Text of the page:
January 14, 2010
12:01 a.m. Pacific Time
The Costs of Diabetes - And the Savings of Workplace Wellness Programs
Bethesda, MD - Two articles published today by Health Affairs analyze the potential success of strategies to curtail medical spending in the U.S. One study evaluates the evidence on workplace wellness programs and finds that the medical savings outweigh the costs for employers. The second breaks new ground by developing a Cost of Diabetes Model and assesses the national economic burden of that disease to have reached $218 billion.
Workplace Wellness Programs Can Generate Savings
By Katherine Baicker, David Cutler, and Zirui Song
Katherine Baicker is a professor of health economics at Harvard University's School of Public Health; David Cutler is an economics professor at Harvard University; and Zirui Song is a doctoral candidate at Harvard Medical School.
With investment in disease prevention and wellness viewed as promising ways to achieve better heath and lower medical costs, workplace-based wellness programs are much touted in policy discussions. The authors conducted a critical review of more than 100 existing peer-reviewed analyses of employee wellness programs, many of which use health risk assessments and focus on obesity and smoking, the top two causes of preventable death in the United States. The authors found that these initiatives save employers money both through reduced health costs for their employees and reduced absenteeism. For every dollar spent on wellness programs, about $3.27 was saved in medical costs and $2.37 was saved in reduced workplace absenteeism. "Encouraging (or even subsidizing) such programs...may have broad political appeal, perhaps in part because they operate with less direct government oversight and fewer government dollars," observed Katherine Baicker. "They hold the promise of slowing health care cost growth without the specter of rationing care."
The Economic Burden of Diabetes
By Timothy Dall, Yiduo Zhang, Yaozhu J. Chen, William W. Quick, Wenya G. Yang, and Jeanene Fogli
Timothy M. Dall is managing director, applied economics, and Yidou Zhang, Yaozhu J. Chen and Wenya G. Yang are senior associates, all at the Lewin Group; William W. Quick is executive medical director and Jeanene Fogli is director, Endocrinology, Metabolic Disease, and Cardiology, Medical and Scientific Affairs, both at i3 Research.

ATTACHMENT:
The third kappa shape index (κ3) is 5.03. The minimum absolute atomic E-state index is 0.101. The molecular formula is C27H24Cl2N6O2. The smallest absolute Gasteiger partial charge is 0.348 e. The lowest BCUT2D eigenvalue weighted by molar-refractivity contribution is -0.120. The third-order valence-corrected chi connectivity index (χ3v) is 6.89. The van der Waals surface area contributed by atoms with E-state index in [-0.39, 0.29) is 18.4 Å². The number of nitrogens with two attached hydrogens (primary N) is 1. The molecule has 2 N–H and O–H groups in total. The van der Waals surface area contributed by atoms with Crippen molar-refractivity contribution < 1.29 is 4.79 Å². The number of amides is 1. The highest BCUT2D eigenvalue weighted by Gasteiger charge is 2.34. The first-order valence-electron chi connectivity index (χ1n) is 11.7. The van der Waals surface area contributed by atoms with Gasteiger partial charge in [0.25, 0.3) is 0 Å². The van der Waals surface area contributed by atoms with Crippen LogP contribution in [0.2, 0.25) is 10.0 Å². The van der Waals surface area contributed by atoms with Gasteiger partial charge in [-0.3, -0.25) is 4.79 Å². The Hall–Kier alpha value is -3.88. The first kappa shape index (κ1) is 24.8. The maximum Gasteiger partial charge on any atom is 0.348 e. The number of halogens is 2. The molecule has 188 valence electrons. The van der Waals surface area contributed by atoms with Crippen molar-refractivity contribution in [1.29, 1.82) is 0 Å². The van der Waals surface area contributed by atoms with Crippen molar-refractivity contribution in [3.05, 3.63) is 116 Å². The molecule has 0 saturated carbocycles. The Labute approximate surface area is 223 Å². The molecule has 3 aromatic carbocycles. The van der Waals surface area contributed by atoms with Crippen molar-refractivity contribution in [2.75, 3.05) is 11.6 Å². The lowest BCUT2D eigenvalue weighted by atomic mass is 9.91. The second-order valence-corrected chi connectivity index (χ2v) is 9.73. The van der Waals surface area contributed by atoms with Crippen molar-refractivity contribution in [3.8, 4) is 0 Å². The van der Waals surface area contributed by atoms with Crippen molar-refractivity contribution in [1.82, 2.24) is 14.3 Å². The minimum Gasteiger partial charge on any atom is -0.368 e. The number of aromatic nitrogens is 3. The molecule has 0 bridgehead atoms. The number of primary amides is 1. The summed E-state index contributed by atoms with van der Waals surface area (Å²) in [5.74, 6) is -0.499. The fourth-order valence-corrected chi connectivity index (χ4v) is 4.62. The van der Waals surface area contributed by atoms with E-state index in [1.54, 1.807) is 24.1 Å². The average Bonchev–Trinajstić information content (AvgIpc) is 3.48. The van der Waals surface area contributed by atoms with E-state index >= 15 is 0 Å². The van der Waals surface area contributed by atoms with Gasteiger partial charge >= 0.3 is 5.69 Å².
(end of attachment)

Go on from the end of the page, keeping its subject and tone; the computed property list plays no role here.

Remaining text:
According to the American Diabetes Association, nearly 17.5 million people were diagnosed with that disease in 2007; another 6.3 million adults are living with undiagnosed diabetes. The authors have created a Cost of Diabetes Model that combines information from peer-reviewed literature, analyses of national survey and medical claims databases, and government statistics. For 2007, they calculated that the national economic burden of diabetes and pre-diabetes was a staggering $218 billion, which included $153 billion in medical costs and $65 billion in reduced productivity. This translated to approximately $700 per person. The $65 billion estimated productivity loss associated with diabetes came from higher levels of absenteeism, working at less than capacity, and early mortality. In addition, the authors note that the Diabetes Prevention Program study shows that lifestyle changes (diet and exercise) can help delay or prevent the onset of diabetes. The authors conclude, "The burden of diabetes to society is even higher when one considers intangible costs from reduced quality of life...underscore[ing] the urgency to better understand the cost-mitigation potential of prevention and treatment strategies."
ABOUT HEALTH AFFAIRS:
Health Affairs, published by Project HOPE, is the leading journal of health policy. Beginning in January 2010, the peer-reviewed journal appears each month in print, with additional Web First papers published weekly at http://www.healthaffairs.org/. The full text of each Health Affairs Web First paper is available free of charge to all Web-site visitors for a two-week period following posting, after which it switches to pay-per-view for nonsubscribers. Web First papers are supported in part by a grant from The Commonwealth Fund.
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